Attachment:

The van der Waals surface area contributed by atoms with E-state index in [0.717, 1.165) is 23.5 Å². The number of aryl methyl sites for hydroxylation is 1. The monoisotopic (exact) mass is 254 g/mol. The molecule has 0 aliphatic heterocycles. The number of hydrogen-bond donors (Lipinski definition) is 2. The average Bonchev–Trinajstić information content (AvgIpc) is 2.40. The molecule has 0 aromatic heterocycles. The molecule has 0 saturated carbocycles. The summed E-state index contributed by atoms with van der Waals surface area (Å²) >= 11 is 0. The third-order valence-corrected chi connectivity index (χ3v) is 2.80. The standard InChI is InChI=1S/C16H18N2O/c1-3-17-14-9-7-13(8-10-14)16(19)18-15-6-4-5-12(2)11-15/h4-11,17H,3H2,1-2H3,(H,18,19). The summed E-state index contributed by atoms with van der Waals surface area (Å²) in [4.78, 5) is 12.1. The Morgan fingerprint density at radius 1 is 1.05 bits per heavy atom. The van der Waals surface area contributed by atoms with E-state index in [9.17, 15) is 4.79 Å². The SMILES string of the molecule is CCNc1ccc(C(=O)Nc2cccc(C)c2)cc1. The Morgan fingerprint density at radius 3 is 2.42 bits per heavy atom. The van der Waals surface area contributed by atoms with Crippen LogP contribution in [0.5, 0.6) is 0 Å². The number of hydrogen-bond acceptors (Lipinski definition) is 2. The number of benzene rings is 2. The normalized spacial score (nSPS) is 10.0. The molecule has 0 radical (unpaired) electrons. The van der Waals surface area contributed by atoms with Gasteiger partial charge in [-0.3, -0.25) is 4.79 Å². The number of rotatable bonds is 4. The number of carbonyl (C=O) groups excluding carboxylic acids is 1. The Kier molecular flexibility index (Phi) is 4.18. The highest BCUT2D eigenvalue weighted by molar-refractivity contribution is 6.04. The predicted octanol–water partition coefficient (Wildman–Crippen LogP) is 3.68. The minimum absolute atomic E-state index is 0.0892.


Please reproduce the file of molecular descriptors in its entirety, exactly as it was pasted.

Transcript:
The van der Waals surface area contributed by atoms with E-state index in [0.717, 1.165) is 23.5 Å². The number of aryl methyl sites for hydroxylation is 1. The monoisotopic (exact) mass is 254 g/mol. The molecule has 0 aliphatic heterocycles. The number of hydrogen-bond donors (Lipinski definition) is 2. The average Bonchev–Trinajstić information content (AvgIpc) is 2.40. The molecule has 0 aromatic heterocycles. The molecule has 0 saturated carbocycles. The summed E-state index contributed by atoms with van der Waals surface area (Å²) >= 11 is 0. The third-order valence-corrected chi connectivity index (χ3v) is 2.80. The standard InChI is InChI=1S/C16H18N2O/c1-3-17-14-9-7-13(8-10-14)16(19)18-15-6-4-5-12(2)11-15/h4-11,17H,3H2,1-2H3,(H,18,19). The summed E-state index contributed by atoms with van der Waals surface area (Å²) in [4.78, 5) is 12.1. The Morgan fingerprint density at radius 1 is 1.05 bits per heavy atom. The van der Waals surface area contributed by atoms with E-state index in [9.17, 15) is 4.79 Å². The SMILES string of the molecule is CCNc1ccc(C(=O)Nc2cccc(C)c2)cc1. The Morgan fingerprint density at radius 3 is 2.42 bits per heavy atom. The van der Waals surface area contributed by atoms with Crippen LogP contribution in [0.5, 0.6) is 0 Å². The number of hydrogen-bond acceptors (Lipinski definition) is 2. The number of benzene rings is 2. The normalized spacial score (nSPS) is 10.0. The molecule has 0 radical (unpaired) electrons. The van der Waals surface area contributed by atoms with Gasteiger partial charge in [-0.3, -0.25) is 4.79 Å². The number of rotatable bonds is 4. The number of carbonyl (C=O) groups excluding carboxylic acids is 1. The Kier molecular flexibility index (Phi) is 4.18. The highest BCUT2D eigenvalue weighted by molar-refractivity contribution is 6.04. The predicted octanol–water partition coefficient (Wildman–Crippen LogP) is 3.68. The minimum absolute atomic E-state index is 0.0892.